Businesswoman looking at stock exchange market display screen board in downtown financial district.
- Asian markets rose Thursday but optimism over the pace of economic recovery continued to be offset by worries about rising infections.
- After a year-long surge, global equities have run out of steam with expectations of a strong growth rebound stoking fear that prices will soar.
- While stock gains have been boosted by the rollout of inoculations – particularly in Britain and the United States – Europe’s stuttering launch has been compounded by a jump in new cases that has led to lockdowns and containment measures being reimposed.
Asian markets rose Thursday but optimism over the pace of economic recovery continued to be offset by worries about rising infections across Europe and the continent’s vaccine struggles, with inflation concerns casting an ever-present shadow.
After a year-long surge, global equities have run out of steam with expectations of a strong growth rebound stoking fear that prices will soar, forcing central banks to wind in the ultra-low monetary policies that have supported the rally.
And while the stock gains have been boosted by the rollout of inoculations – particularly in Britain and the United States – Europe’s stuttering launch has been compounded by a jump in new cases that has led to lockdowns and containment measures being reimposed.
That has many observers questioning whether its economy can recover as quickly as previously hoped.
US markets sank again Wednesday, led by a two percent drop in the Nasdaq as technology firms took a further hit from expectations the Federal Reserve will have to lift interest rates earlier than forecast, despite repeated pledges by policymakers that they will not budge.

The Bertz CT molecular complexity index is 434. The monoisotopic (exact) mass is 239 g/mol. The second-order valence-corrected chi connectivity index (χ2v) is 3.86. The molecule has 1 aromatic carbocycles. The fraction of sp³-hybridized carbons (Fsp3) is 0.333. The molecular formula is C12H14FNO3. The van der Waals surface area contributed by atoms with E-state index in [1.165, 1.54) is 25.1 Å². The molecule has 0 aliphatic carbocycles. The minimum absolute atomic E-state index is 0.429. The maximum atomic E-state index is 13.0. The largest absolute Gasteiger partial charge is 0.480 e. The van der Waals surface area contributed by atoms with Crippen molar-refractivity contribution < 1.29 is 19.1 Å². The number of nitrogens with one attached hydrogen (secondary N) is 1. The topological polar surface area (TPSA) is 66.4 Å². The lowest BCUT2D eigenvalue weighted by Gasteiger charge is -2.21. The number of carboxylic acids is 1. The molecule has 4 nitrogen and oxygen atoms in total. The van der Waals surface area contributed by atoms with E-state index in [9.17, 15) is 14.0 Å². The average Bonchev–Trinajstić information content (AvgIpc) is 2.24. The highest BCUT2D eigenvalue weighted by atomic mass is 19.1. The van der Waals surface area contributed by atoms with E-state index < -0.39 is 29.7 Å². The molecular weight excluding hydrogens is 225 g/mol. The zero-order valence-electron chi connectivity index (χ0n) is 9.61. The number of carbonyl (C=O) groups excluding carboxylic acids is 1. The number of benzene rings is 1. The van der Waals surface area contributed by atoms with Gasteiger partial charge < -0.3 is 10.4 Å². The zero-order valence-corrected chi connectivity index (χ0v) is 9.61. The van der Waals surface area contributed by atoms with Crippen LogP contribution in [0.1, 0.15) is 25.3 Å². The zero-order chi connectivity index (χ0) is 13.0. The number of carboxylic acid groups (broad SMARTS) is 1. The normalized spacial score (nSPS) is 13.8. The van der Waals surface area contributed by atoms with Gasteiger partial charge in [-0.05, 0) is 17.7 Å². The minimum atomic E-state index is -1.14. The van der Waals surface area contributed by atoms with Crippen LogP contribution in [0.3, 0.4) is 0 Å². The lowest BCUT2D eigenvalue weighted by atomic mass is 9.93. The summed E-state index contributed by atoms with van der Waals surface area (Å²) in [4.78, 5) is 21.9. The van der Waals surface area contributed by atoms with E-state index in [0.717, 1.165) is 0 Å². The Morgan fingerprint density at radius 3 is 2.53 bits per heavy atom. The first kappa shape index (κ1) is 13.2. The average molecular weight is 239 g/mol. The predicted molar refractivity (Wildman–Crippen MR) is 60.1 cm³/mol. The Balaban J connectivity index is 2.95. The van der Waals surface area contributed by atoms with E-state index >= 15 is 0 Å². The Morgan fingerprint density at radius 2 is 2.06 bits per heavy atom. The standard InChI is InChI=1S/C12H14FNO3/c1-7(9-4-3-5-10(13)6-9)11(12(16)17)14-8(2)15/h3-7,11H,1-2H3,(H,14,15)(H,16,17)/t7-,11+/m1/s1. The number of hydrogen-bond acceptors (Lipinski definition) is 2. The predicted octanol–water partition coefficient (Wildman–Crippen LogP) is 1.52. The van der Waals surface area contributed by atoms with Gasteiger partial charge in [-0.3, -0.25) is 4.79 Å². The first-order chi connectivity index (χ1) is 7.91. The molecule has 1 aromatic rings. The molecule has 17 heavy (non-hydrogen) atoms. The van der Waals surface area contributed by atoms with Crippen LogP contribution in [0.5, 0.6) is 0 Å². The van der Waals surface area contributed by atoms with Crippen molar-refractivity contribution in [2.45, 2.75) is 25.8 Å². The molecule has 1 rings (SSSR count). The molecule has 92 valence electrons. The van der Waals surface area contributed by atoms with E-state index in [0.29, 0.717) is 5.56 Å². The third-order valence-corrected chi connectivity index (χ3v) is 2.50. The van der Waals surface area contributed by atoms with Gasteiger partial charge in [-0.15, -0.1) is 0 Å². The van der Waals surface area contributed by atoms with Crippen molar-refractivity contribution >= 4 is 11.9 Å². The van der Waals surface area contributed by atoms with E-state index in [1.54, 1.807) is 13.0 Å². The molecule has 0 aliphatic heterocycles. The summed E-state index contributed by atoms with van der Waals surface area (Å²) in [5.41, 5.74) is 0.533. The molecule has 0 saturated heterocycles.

Adding to the selling in New York were fears Joe Biden will look to hike corporate taxes to pay for his huge economic rescue packages, while a fractious meeting between US and Chinese officials last week indicating relations will not likely improve any time soon.
“When the short term wobbles, investors naturally start to fret about those lingering longer-term concerns,” said Axi strategist Stephen Innes.
“They are also hurting sentiment with renewed worries about US tax policy and a realisation that any lingering hope of a reset in US-China trade relations is unwarranted.
“The latter is quite a worrying proposition as the two economic behemoths draw battlegrounds, setting the stage for a real dust-up as the superpowers shift from vying for supply-chain domination to battling it out for global internet technology supremacy.”
Still, Asian investors pushed tentative gains in early trade Thursday following recent losses.
Tokyo, Shanghai, Seoul and Sydney were all up healthily, while there were also advances in Singapore, Taipei and Manila.
Hong Kong edged up but investors were keeping a worried eye on the city’s already slow vaccine programme after Pfizer/BioNTech shots were halted Wednesday following the discovery of some flawed packaging.
However, tech firms in the city followed their US peers lower and the Hang Seng Index remains in correction territory having fallen 10% from its recent high seen in February.
“The reflation trade will have further legs to run,” Lale Akoner, at BNY Mellon Investment Management, told Bloomberg TV. But she added: “We do see higher inflationary pressures building, higher interest rates and softer dollar to continue.”
Oil prices sank more than one percent a day after soaring seven percent in reaction to a giant container ship getting stuck in the Suez Canal, one of the world’s busiest shipping routes.
Crude, which tipped a 14-month high earlier this month, has suffered heavy selling in the past couple of weeks on fears about the impact on demand caused by new European lockdowns.
Innes added the Suez blockage “means increased oil on the water — either queuing for the canal or diverting around Africa. The extra voyage time is akin to ‘filling a pipeline’ and should support the very jittery market that has seen the rush for the door over the past five sessions”.